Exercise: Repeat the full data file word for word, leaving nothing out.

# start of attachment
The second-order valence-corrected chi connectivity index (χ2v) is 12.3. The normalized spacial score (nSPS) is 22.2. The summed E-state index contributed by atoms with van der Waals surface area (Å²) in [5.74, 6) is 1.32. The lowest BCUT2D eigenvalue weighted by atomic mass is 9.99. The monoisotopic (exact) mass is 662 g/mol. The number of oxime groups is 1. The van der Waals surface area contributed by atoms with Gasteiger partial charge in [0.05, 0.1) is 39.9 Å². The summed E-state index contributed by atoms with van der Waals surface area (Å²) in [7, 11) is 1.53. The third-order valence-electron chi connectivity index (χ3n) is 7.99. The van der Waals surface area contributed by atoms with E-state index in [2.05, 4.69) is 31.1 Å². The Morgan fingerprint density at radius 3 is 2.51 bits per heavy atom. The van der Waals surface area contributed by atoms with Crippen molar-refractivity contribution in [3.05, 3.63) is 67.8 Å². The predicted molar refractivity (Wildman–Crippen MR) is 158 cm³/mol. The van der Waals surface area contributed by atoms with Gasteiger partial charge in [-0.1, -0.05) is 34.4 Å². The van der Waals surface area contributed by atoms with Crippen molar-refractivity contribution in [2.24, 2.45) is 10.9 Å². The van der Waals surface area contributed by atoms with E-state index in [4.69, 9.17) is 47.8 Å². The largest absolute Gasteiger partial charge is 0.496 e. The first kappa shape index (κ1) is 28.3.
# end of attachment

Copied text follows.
The second-order valence-corrected chi connectivity index (χ2v) is 12.3. The normalized spacial score (nSPS) is 22.2. The summed E-state index contributed by atoms with van der Waals surface area (Å²) in [5.74, 6) is 1.32. The lowest BCUT2D eigenvalue weighted by atomic mass is 9.99. The monoisotopic (exact) mass is 662 g/mol. The number of oxime groups is 1. The van der Waals surface area contributed by atoms with Gasteiger partial charge in [0.05, 0.1) is 39.9 Å². The summed E-state index contributed by atoms with van der Waals surface area (Å²) in [7, 11) is 1.53. The third-order valence-electron chi connectivity index (χ3n) is 7.99. The van der Waals surface area contributed by atoms with E-state index in [2.05, 4.69) is 31.1 Å². The Morgan fingerprint density at radius 3 is 2.51 bits per heavy atom. The van der Waals surface area contributed by atoms with Crippen molar-refractivity contribution in [3.05, 3.63) is 67.8 Å². The predicted molar refractivity (Wildman–Crippen MR) is 158 cm³/mol. The van der Waals surface area contributed by atoms with Gasteiger partial charge in [-0.1, -0.05) is 34.4 Å². The van der Waals surface area contributed by atoms with Crippen molar-refractivity contribution in [2.24, 2.45) is 10.9 Å². The van der Waals surface area contributed by atoms with E-state index in [4.69, 9.17) is 47.8 Å². The largest absolute Gasteiger partial charge is 0.496 e. The first kappa shape index (κ1) is 28.3.